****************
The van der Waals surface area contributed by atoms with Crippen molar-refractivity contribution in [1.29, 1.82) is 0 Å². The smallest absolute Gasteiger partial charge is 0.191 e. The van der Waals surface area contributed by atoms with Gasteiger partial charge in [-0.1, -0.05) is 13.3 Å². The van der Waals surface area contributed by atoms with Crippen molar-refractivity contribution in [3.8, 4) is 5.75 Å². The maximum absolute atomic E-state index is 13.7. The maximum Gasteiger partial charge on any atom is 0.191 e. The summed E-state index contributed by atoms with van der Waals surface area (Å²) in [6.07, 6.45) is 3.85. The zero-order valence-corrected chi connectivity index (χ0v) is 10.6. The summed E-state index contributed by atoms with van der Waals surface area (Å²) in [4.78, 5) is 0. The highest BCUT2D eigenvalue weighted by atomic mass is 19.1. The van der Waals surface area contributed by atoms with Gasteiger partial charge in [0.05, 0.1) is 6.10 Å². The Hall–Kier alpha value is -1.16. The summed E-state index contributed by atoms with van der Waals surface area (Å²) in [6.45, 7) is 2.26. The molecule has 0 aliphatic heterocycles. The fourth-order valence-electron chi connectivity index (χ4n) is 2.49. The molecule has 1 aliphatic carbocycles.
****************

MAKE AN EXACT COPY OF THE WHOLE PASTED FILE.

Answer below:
The van der Waals surface area contributed by atoms with Crippen molar-refractivity contribution in [1.29, 1.82) is 0 Å². The smallest absolute Gasteiger partial charge is 0.191 e. The van der Waals surface area contributed by atoms with Gasteiger partial charge in [-0.1, -0.05) is 13.3 Å². The van der Waals surface area contributed by atoms with Crippen molar-refractivity contribution in [3.8, 4) is 5.75 Å². The maximum absolute atomic E-state index is 13.7. The maximum Gasteiger partial charge on any atom is 0.191 e. The summed E-state index contributed by atoms with van der Waals surface area (Å²) in [6.07, 6.45) is 3.85. The zero-order valence-corrected chi connectivity index (χ0v) is 10.6. The summed E-state index contributed by atoms with van der Waals surface area (Å²) in [4.78, 5) is 0. The highest BCUT2D eigenvalue weighted by atomic mass is 19.1. The van der Waals surface area contributed by atoms with Gasteiger partial charge in [0.05, 0.1) is 6.10 Å². The Hall–Kier alpha value is -1.16. The summed E-state index contributed by atoms with van der Waals surface area (Å²) in [6.45, 7) is 2.26. The molecule has 0 aliphatic heterocycles. The fourth-order valence-electron chi connectivity index (χ4n) is 2.49. The molecule has 1 aliphatic carbocycles.